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Thursday, May 24, 2018  |  215 Days Until Christmas

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Christmas Tree Safety Tips
Festival Of Lights

Christmas Tree Safety TipsRemember that scene from The Christmas Story during which the family patriarch, in an enthusiastic effort to plug in his "beloved major award" (for those of who haven't seen the film, let's just say it's a lamp that elevates "tacky" to an entirely new level), considers which cord to pull from an extension device already smoking and stacked with countless plugs? The device pops and cuts the electricity -- including the major award and the lit-and-leaning Christmas tree -- when Dad finally makes his decision. But perseverance pays off, and moments later, the electricity is back on (despite the fire hazard hanging out of the wall), the major award gleaming from its prominent position in the center of the front window ... much to the mortification of the compliant family matriarch, and to the fascination of curious neighbors.

If your family's approach to holiday safety bears a close resemblance to this one, it's time for a reevaluation -- and a family conference about tree-safety practices that will keep your home, the kids and the family dog safe and unflammable this year. These guidelines certainly apply to everyone, not just those of us who observe Christmas, but those of us who do celebrate the arrival of Santa and feel the need to deck our houses with numerous lights, running enough electricity through the neighborhood to service a small continent. So the following tips are written with you at heart.

First, check your carbon monoxide detector and fire detectors throughout the house (note that "detectors" is plural ... you should own more than one regardless of the size of your home), and install fresh batteries as needed. In fact, as you're out shopping for the batteries that will be placed in those gifts under the tree, pick up some extra batteries for your smoke detectors and carbon monoxide detector. Now, let's start with that big, green fire hazard standing in your living room.

If you haven't purchased one yet and plan to select a fresh tree, remember to do a "needle check" when you're on the tree lot. Shake the tree a bit. If the needles are dropping from the branches like flies, press on and forget this tree. Excessive loss of needles indicates that the tree is drying out, which significantly increases the risk of fire. Dry branches are more sensitive to heat from lights. Once you've made your decision and brought your tree home, make sure that you've provided it with adequate amounts of water. Replace the water in the container daily. This, of course, prevents the tree from drying out and placing your family at greater risk of fire; but it also keeps your tree looking healthier for a longer period.

If you have toddlers or very young children, you may want to consider purchasing a tabletop tree. It doesn't take much effort for a child to tug on a branch and send the entire tree tumbling to the floor, if it doesn't hit the child first.

Just as Christmas lights can present a risk to a tree and a home, so can any household appliance that emanates heat. At best, they'll dry out your tree, and at worst, they could present the risk of fire. This includes fireplaces, heating vents, wood-fueled stoves and portable heaters. Keep all such appliances far away from your Christmas tree.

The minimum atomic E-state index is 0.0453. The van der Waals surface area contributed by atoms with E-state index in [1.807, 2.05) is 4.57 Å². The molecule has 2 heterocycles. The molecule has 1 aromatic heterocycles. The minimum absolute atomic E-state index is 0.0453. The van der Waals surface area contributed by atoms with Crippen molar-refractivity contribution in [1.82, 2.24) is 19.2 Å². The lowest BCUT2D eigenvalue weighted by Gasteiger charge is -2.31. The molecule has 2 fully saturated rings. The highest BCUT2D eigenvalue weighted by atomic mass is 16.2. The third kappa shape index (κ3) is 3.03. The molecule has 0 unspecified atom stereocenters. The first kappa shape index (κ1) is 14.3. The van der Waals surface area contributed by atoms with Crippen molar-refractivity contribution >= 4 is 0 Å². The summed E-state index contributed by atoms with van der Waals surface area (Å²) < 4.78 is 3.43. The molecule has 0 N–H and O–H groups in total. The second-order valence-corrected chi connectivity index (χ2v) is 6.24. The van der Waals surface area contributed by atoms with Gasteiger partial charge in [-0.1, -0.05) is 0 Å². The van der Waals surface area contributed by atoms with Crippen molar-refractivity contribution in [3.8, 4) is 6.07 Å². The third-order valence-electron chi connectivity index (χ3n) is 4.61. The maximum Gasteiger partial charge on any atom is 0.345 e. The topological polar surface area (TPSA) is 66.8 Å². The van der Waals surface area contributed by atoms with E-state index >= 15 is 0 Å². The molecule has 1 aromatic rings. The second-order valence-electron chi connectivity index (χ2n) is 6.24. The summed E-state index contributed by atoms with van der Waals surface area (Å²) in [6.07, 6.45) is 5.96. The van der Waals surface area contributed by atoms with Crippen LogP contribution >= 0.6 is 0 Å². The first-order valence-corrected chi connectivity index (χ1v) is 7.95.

So many families have learned the hard way that their tree decorations and ornaments can pose serious risks to young children and pets. This includes not just small ornaments -- which curious toddlers and young children (and pets) could pull off and swallow -- but also anything you drape around the tree and your home in general: garlands, tinsel and cords. Many varieties of garlands and greenery are poisonous. Electrical cords should be kept far out of the reach of pets and children of all ages, but before you hang anything, check the cords for signs of wear. Are they beginning to fray? Do you spot any exposed metal? Do you see any places on the wire cover that appear to be melting? If so, throw them away immediately. If you have any doubts whatsoever about an electrical cord, toss it. Both Christmas lights and extension cords are inexpensive commodities. Your family's safety is priceless.

When the holidays are over, don't hang onto your tree for an excessive period out of sentimentality. It's time to toss it. Why? Because it's very likely that your tree is already drying out quickly despite your frequent water changes, and for each day it remains standing, your risk of household fire increases -- even if you've stopped illuminating your Christmas lights. As you dismantle your tree and remove the ornaments and lights, inspect them carefully. Wrap the breakable ornaments individually in layers of tissue paper to prevent shattering (and to avoid getting a nasty cut next year), and inspect the strings of lights one by one as they come off the tree. While they may have been in good shape when you hung them on the tree, the lights may have deteriorated during the holidays. Toss them now to avoid any hazards next year.

A simple approach to holiday decorating is the safest approach for families of young children. The more lavish your decorating becomes, the greater the temptation to your children and pets. During this time of year, it's important to remember that children often delight in the simplest of holiday pleasures. So string wisely, water your tree, remind your family of the above-mentioned safety tips, and enjoy the holidays worry-free. That's the best gift you could give your family.

Merry Christmas!

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